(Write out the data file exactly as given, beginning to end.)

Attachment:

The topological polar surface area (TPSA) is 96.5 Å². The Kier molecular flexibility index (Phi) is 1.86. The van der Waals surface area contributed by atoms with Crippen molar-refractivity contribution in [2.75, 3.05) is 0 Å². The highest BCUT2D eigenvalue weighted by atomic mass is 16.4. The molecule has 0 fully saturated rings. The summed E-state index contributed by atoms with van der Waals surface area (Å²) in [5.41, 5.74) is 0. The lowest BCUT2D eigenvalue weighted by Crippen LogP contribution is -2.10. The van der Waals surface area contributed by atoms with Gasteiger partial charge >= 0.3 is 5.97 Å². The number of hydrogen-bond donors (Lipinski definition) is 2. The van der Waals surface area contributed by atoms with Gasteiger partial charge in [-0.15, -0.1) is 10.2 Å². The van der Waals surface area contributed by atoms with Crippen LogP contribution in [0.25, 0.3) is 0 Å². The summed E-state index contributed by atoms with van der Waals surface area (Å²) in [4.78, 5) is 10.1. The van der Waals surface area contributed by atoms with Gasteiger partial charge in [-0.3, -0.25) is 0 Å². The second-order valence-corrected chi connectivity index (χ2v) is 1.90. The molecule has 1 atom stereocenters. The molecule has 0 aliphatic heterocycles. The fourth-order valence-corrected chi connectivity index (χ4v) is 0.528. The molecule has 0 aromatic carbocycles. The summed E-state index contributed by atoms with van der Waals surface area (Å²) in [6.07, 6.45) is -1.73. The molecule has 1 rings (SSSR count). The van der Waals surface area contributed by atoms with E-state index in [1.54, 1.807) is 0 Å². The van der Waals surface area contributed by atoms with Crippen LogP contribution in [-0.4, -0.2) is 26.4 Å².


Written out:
The topological polar surface area (TPSA) is 96.5 Å². The Kier molecular flexibility index (Phi) is 1.86. The van der Waals surface area contributed by atoms with Crippen molar-refractivity contribution in [2.75, 3.05) is 0 Å². The highest BCUT2D eigenvalue weighted by atomic mass is 16.4. The molecule has 0 fully saturated rings. The summed E-state index contributed by atoms with van der Waals surface area (Å²) in [5.41, 5.74) is 0. The lowest BCUT2D eigenvalue weighted by Crippen LogP contribution is -2.10. The van der Waals surface area contributed by atoms with Gasteiger partial charge >= 0.3 is 5.97 Å². The number of hydrogen-bond donors (Lipinski definition) is 2. The van der Waals surface area contributed by atoms with Gasteiger partial charge in [-0.15, -0.1) is 10.2 Å². The van der Waals surface area contributed by atoms with Crippen LogP contribution in [0.25, 0.3) is 0 Å². The summed E-state index contributed by atoms with van der Waals surface area (Å²) in [4.78, 5) is 10.1. The van der Waals surface area contributed by atoms with Gasteiger partial charge in [-0.3, -0.25) is 0 Å². The second-order valence-corrected chi connectivity index (χ2v) is 1.90. The molecule has 1 atom stereocenters. The molecule has 0 aliphatic heterocycles. The fourth-order valence-corrected chi connectivity index (χ4v) is 0.528. The molecule has 0 aromatic carbocycles. The summed E-state index contributed by atoms with van der Waals surface area (Å²) in [6.07, 6.45) is -1.73. The molecule has 1 rings (SSSR count). The van der Waals surface area contributed by atoms with E-state index in [1.54, 1.807) is 0 Å². The van der Waals surface area contributed by atoms with Crippen LogP contribution in [-0.4, -0.2) is 26.4 Å².